Hematopoietic transcription factor mutations: important players in inherited platelet defects

Natthapol Songdej and A. Koneti Rao


Transcription factors (TFs) are proteins that bind to specific DNA sequences and regulate expression of genes. The molecular and genetic mechanisms in most patients with inherited platelet defects are unknown. There is now increasing evidence that mutations in hematopoietic TFs are an important underlying cause for defects in platelet production, morphology, and function. The hematopoietic TFs implicated in patients with impaired platelet function and number include runt-related transcription factor 1, Fli-1 proto-oncogene, E-twenty-six (ETS) transcription factor (friend leukemia integration 1), GATA-binding protein 1, growth factor independent 1B transcriptional repressor, ETS variant 6, ecotropic viral integration site 1, and homeobox A11. These TFs act in a combinatorial manner to bind sequence-specific DNA within promoter regions to regulate lineage-specific gene expression, either as activators or repressors. TF mutations induce rippling downstream effects by simultaneously altering the expression of multiple genes. Mutations involving these TFs affect diverse aspects of megakaryocyte biology, and platelet production and function, culminating in thrombocytopenia and platelet dysfunction. Some are associated with predisposition to hematologic malignancies. These TF variants may occur more frequently in patients with inherited platelet defects than generally appreciated. This review focuses on alterations in hematopoietic TFs in the pathobiology of inherited platelet defects.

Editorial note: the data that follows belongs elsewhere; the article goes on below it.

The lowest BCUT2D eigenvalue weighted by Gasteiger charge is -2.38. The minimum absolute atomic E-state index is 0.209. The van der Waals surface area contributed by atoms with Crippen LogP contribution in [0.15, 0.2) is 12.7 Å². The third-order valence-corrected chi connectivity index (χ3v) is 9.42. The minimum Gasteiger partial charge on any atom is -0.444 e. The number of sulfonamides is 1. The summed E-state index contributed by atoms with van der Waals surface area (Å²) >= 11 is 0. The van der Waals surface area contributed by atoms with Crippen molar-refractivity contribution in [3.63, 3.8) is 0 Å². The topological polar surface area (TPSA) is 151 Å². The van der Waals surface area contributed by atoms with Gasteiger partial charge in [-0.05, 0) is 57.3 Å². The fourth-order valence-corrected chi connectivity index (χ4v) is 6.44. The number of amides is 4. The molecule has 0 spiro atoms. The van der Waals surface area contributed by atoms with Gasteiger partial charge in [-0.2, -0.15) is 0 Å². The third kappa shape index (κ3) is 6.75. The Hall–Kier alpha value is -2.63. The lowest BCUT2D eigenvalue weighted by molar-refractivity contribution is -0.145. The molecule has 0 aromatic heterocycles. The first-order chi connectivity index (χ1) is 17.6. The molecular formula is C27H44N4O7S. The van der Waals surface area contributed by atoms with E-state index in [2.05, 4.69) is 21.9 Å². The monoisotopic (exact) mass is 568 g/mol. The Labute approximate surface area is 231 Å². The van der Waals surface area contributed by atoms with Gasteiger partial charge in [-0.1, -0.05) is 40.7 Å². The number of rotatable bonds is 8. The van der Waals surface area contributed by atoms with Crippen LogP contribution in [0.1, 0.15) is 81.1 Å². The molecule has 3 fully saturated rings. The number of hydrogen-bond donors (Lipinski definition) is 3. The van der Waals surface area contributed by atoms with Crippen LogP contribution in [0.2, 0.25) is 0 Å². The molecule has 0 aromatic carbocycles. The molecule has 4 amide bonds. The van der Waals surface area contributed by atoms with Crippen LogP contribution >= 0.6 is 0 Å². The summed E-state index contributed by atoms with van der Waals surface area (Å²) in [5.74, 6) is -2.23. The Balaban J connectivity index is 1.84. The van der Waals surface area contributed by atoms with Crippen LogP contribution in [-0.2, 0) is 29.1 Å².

• Submitted November 17, 2016.
  • Accepted January 26, 2017.
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